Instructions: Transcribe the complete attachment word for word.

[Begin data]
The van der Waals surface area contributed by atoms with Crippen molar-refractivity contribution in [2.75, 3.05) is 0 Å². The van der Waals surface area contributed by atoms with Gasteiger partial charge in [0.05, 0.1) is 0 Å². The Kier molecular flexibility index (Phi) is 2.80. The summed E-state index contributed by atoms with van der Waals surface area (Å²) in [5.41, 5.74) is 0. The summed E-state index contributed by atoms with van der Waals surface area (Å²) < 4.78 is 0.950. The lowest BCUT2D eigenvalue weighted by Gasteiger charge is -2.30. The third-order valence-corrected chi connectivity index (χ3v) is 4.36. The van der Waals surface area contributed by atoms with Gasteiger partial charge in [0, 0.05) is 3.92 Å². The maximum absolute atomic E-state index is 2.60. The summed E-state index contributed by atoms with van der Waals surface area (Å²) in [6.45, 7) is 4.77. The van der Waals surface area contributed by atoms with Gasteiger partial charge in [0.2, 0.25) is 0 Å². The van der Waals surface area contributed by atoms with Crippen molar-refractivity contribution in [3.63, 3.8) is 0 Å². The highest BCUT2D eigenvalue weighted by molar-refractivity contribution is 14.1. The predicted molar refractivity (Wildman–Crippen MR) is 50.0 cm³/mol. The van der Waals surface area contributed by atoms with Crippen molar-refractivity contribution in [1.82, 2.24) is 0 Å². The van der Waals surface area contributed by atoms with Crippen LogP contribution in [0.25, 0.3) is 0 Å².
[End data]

The van der Waals surface area contributed by atoms with Crippen molar-refractivity contribution in [2.75, 3.05) is 0 Å². The van der Waals surface area contributed by atoms with Gasteiger partial charge in [0.05, 0.1) is 0 Å². The Kier molecular flexibility index (Phi) is 2.80. The summed E-state index contributed by atoms with van der Waals surface area (Å²) in [5.41, 5.74) is 0. The summed E-state index contributed by atoms with van der Waals surface area (Å²) < 4.78 is 0.950. The lowest BCUT2D eigenvalue weighted by Gasteiger charge is -2.30. The third-order valence-corrected chi connectivity index (χ3v) is 4.36. The van der Waals surface area contributed by atoms with Gasteiger partial charge in [0, 0.05) is 3.92 Å². The maximum absolute atomic E-state index is 2.60. The summed E-state index contributed by atoms with van der Waals surface area (Å²) in [6.45, 7) is 4.77. The van der Waals surface area contributed by atoms with Gasteiger partial charge in [0.2, 0.25) is 0 Å². The van der Waals surface area contributed by atoms with Crippen molar-refractivity contribution in [3.63, 3.8) is 0 Å². The highest BCUT2D eigenvalue weighted by molar-refractivity contribution is 14.1. The predicted molar refractivity (Wildman–Crippen MR) is 50.0 cm³/mol. The van der Waals surface area contributed by atoms with Crippen molar-refractivity contribution in [1.82, 2.24) is 0 Å². The van der Waals surface area contributed by atoms with Crippen LogP contribution in [0.25, 0.3) is 0 Å².